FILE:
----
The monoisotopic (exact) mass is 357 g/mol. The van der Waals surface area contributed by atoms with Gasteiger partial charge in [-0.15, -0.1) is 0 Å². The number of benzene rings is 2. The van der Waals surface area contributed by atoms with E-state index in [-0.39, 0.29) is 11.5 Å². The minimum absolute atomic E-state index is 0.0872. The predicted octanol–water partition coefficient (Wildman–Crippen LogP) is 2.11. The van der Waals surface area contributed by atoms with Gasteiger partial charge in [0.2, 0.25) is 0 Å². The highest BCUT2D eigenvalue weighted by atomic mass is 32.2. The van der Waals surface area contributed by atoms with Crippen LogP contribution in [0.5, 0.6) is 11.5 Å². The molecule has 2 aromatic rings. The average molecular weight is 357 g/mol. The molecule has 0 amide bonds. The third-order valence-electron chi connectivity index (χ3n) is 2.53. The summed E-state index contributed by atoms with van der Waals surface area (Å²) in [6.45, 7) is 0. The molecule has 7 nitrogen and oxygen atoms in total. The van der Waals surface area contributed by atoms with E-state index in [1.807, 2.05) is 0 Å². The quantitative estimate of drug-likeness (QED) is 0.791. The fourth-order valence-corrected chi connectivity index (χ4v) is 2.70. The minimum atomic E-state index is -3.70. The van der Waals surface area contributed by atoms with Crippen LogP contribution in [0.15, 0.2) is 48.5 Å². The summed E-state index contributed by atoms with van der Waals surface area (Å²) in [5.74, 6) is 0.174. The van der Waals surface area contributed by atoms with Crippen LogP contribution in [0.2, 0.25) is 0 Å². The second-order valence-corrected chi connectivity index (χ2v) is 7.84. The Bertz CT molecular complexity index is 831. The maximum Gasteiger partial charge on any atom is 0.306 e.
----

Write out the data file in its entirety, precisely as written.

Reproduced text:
The monoisotopic (exact) mass is 357 g/mol. The van der Waals surface area contributed by atoms with Gasteiger partial charge in [-0.15, -0.1) is 0 Å². The number of benzene rings is 2. The van der Waals surface area contributed by atoms with E-state index in [-0.39, 0.29) is 11.5 Å². The minimum absolute atomic E-state index is 0.0872. The predicted octanol–water partition coefficient (Wildman–Crippen LogP) is 2.11. The van der Waals surface area contributed by atoms with Gasteiger partial charge in [0.2, 0.25) is 0 Å². The highest BCUT2D eigenvalue weighted by atomic mass is 32.2. The van der Waals surface area contributed by atoms with Crippen LogP contribution in [0.5, 0.6) is 11.5 Å². The molecule has 2 aromatic rings. The average molecular weight is 357 g/mol. The molecule has 0 amide bonds. The third-order valence-electron chi connectivity index (χ3n) is 2.53. The summed E-state index contributed by atoms with van der Waals surface area (Å²) in [6.45, 7) is 0. The molecule has 7 nitrogen and oxygen atoms in total. The van der Waals surface area contributed by atoms with E-state index in [1.807, 2.05) is 0 Å². The quantitative estimate of drug-likeness (QED) is 0.791. The fourth-order valence-corrected chi connectivity index (χ4v) is 2.70. The minimum atomic E-state index is -3.70. The van der Waals surface area contributed by atoms with Crippen LogP contribution in [0.15, 0.2) is 48.5 Å². The summed E-state index contributed by atoms with van der Waals surface area (Å²) in [5.74, 6) is 0.174. The van der Waals surface area contributed by atoms with Crippen LogP contribution in [0.2, 0.25) is 0 Å². The second-order valence-corrected chi connectivity index (χ2v) is 7.84. The Bertz CT molecular complexity index is 831. The maximum Gasteiger partial charge on any atom is 0.306 e.